EM: You were right. You do have something special.

LB: [Laughs]

EM: Your recital here includes art songs, Mozart arias, Kurt Weill and spirituals. Can you give us some details?

LB: Happy to. I’ve done this concert, “Song of my Youth,” a few times. All these songs were important to me in the beginning of my career. For example, the very first classical piece I sang was Tu lo sai from the “24 Italian Songs and Arias.” The first French piece I ever sang, the first German piece, the first aria. All of these have meaning to me, things that got me excited, that I worked on my craft. They planted seeds for me to endeavor other things. I remember when I sang them as an 18-year-old, very bright-eyed and bushy tailed, very green unrefined singer. Coming back to these pieces more than 30 years later, I realize these are great gems of beauty that can be very expressive and meaningful for someone who’s 18 or 50, which I am going to be in November.

EM: You’re doing arias from Don Giovanni, Magic Flute, Street Scene.

LB: Yes. Tamino’s Dies Bildnis, my first opera role. Street Scene was the first aria I ever sang in English. I’m known for having a flexible voice, so I had to put something with movement on it. Il Mio Tesoro was one of the first I sang with movement. I’m singing “Sally Garden,” my first English piece. Après un Reve. Even before I tried to become an opera singer, in church and the tradition of gospel, I sang spirituals that are meaningful to me. This is full circle, all the things that contributed to my education as a singer are a part of this recital. That’s why this is called “Songs of my Youth”—returning to these pieces that got me on the road to where I am today.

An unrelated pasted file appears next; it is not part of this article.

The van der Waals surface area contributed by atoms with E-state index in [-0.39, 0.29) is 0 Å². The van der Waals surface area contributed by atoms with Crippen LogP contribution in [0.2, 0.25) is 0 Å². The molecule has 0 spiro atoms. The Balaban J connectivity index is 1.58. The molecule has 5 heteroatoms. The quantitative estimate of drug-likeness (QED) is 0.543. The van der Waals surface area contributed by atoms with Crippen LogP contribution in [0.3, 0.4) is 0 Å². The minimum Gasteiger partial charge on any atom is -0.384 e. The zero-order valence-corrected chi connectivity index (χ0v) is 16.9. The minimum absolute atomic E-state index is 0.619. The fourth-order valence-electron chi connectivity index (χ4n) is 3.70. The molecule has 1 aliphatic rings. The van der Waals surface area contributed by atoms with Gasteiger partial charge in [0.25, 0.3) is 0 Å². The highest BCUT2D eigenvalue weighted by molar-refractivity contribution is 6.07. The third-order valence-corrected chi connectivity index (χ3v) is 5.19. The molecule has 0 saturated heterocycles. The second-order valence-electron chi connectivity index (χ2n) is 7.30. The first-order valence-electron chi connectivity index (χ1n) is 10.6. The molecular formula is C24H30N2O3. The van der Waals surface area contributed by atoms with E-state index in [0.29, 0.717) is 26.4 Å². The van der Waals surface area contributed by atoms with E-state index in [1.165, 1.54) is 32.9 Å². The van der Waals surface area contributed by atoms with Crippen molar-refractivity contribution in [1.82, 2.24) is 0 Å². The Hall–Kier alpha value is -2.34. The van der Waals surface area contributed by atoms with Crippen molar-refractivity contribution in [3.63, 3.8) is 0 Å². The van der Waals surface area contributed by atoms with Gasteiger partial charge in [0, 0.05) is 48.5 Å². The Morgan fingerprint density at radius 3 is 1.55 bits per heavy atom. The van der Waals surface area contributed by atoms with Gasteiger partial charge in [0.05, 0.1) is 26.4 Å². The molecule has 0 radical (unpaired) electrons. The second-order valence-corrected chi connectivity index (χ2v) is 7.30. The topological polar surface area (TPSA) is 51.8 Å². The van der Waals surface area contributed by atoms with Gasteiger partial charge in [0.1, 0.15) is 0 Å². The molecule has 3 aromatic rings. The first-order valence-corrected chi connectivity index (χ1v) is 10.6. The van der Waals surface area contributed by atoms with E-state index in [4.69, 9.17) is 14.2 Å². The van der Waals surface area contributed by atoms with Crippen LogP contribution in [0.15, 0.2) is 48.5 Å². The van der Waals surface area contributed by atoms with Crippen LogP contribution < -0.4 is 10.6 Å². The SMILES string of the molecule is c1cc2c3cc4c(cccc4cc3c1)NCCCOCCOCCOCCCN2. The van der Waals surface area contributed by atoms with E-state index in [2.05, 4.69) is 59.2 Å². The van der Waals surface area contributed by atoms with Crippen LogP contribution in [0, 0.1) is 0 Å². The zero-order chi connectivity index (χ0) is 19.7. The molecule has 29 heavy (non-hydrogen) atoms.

EM: How wonderful. I’m so impressed with how articulate you are in expressing yourself verbally.

LB: [Laughs] That’s very kind.

EM: I thoroughly enjoyed your CD, Amici e Rivali, which I reviewed when it came out, one of over a dozen you’ve made. Do you have plans for another one soon?

LB: A couple of things are in the pipeline. I’m currently working on a project attached to a tour next spring, on African American composers, about the Harlem Renaissance. Several young, gifted composers already have agreed to be a part of this. I’m waiting on some of the last confirmations now. That album is planned. Erin Morley and I have been discussing doing a bel canto duet CD, similar to the one I did with Michael Spyres. Both of us are trying to juggle our schedules, pairing up with the orchestra and conductor. We’re very invested and eager to make that happen. A couple more opera recordings, something with Lisette Oropesa in a year or two. I’m looking forward to a few other projects on the horizon planning around my career and the others I’m collaborating with. While I’m in relatively good voice I hope to put them “down on wax,” as they used to say.

EM: Coincidentally, I just interviewed Erin a couple of weeks ago for her La Scala debut last week. She’s also a delight, so the two of you together—I can’t wait.